Previously, Politiforum has reported on how the London police recruit so-called “super recognizers”, who have extraordinary skills in recognizing faces they’ve seen before. This way, they can recognize offenders in forensic footage.
One of the tools used by the London Metropolitan Police is the Norwegian software FotoWare. In a few words, the software is an archive where users can upload content such as pictures, video and documents, make them searchable and organize them in folders, and it facilitates sharing of evidence between police staff, lawyers and courts.
In Norway, FotoWare is used by the Norwegian Police Security Service (PST) and Oslo Police District, and a total of 50 police districts are using the solution worldwide. Australian, French, German, Icelandic and Israeli police services are among the users. In Britain, Scotland Yard and London Metropolitan Police are among the 35 national districts that are using FotoWare.
At the London Met, super recognizers spend time browsing pictures in the archive. They remember faces, and when these show up in other contexts, they can be tied to previous cases and events, explains Faisal Mahmood of Medialogix, who have integrated the solution for British police for 13 years.
The software is delivered with a so-called API, which means developers can build applications and new software based on the Norwegian solution.
“This has allowed us to build modules based on FotoWare, at first for the NHS, and now for the police. Other police districts in the UK have integrated their systems with the solution, making image search in the database available through other systems. Our hope is that in future, we’ll be able to build modules that help produce automatic hits on images based on artificial intelligence,” Mahmood explains.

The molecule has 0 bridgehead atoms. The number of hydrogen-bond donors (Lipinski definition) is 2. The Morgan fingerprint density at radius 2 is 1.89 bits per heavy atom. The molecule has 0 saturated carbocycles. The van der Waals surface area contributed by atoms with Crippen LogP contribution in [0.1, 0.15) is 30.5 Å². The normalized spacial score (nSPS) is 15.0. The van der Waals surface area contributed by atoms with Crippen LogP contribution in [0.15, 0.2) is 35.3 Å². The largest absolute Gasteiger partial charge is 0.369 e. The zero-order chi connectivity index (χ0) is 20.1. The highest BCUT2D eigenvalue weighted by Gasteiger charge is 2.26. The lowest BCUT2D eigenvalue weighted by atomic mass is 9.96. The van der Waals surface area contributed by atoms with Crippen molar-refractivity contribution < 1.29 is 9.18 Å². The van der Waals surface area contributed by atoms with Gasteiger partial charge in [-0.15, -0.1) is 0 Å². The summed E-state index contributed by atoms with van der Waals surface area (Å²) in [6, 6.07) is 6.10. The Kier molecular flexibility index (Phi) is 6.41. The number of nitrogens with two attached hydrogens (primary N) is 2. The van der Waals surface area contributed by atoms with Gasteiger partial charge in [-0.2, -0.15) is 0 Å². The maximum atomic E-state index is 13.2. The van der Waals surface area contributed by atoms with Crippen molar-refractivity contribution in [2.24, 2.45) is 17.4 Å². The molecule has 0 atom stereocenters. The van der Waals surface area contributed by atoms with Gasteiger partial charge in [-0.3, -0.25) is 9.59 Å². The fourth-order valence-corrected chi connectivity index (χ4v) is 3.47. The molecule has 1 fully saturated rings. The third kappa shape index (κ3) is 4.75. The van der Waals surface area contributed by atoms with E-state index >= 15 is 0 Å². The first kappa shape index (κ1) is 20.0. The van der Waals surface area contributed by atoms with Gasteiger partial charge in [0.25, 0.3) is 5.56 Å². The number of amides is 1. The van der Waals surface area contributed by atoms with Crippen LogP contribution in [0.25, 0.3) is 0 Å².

These days the Norwegian company, with its 36 employees, is releasing new functionality that enables police to make visual evidence more understandable, for instance in courts.
“While in the past you’d send pictures by regular mail to defense attorneys and the courts, the solution enables users to electronically share content and control access. Now we’re also introducing a feature that allows users to add annotations to pictures, comment on them and generate PDF output of this that can be presented to the jury in a courtroom, for example,” says Olav Andreas Frenning at FotoWare.
By adding annotations to pictures, one can describe to for example defense lawyers, judges or other police staff what they’re really seeing in the picture. These days FotoWare is bringing together police from around the world to discuss how the solution can be used and developed further.
“Inviting police from Norway, Iceland, Germany and the UK gives users a chance to learn from each other, and it provides us with valuable feedback on how to focus our development in the time to come. We can see that drone video footage and 360 degree photos are getting increasingly widespread, so these are things we need to consider for future versions of our solution,” says FotoWare CEO Anne Gretland.